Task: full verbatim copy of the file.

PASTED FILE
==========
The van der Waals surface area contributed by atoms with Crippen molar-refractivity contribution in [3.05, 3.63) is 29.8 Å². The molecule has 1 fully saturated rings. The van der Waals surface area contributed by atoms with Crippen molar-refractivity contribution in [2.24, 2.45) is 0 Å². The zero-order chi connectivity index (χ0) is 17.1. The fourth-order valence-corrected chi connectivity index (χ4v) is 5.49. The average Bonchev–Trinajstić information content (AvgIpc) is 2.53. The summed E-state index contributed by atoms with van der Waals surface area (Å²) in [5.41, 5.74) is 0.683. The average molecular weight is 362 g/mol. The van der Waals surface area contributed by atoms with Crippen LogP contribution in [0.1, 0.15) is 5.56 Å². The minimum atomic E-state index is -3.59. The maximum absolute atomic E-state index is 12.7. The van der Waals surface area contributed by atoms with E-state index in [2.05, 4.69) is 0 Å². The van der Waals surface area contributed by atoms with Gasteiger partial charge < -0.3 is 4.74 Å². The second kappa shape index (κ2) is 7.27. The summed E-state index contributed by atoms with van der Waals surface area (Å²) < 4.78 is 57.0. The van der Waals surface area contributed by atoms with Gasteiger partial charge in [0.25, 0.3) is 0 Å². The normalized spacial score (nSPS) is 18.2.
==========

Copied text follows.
The van der Waals surface area contributed by atoms with Crippen molar-refractivity contribution in [3.05, 3.63) is 29.8 Å². The molecule has 1 fully saturated rings. The van der Waals surface area contributed by atoms with Crippen molar-refractivity contribution in [2.24, 2.45) is 0 Å². The zero-order chi connectivity index (χ0) is 17.1. The fourth-order valence-corrected chi connectivity index (χ4v) is 5.49. The average Bonchev–Trinajstić information content (AvgIpc) is 2.53. The summed E-state index contributed by atoms with van der Waals surface area (Å²) in [5.41, 5.74) is 0.683. The average molecular weight is 362 g/mol. The van der Waals surface area contributed by atoms with Crippen LogP contribution in [0.1, 0.15) is 5.56 Å². The minimum atomic E-state index is -3.59. The maximum absolute atomic E-state index is 12.7. The van der Waals surface area contributed by atoms with E-state index in [2.05, 4.69) is 0 Å². The van der Waals surface area contributed by atoms with Gasteiger partial charge < -0.3 is 4.74 Å². The second kappa shape index (κ2) is 7.27. The summed E-state index contributed by atoms with van der Waals surface area (Å²) < 4.78 is 57.0. The van der Waals surface area contributed by atoms with Gasteiger partial charge in [0.25, 0.3) is 0 Å². The normalized spacial score (nSPS) is 18.2.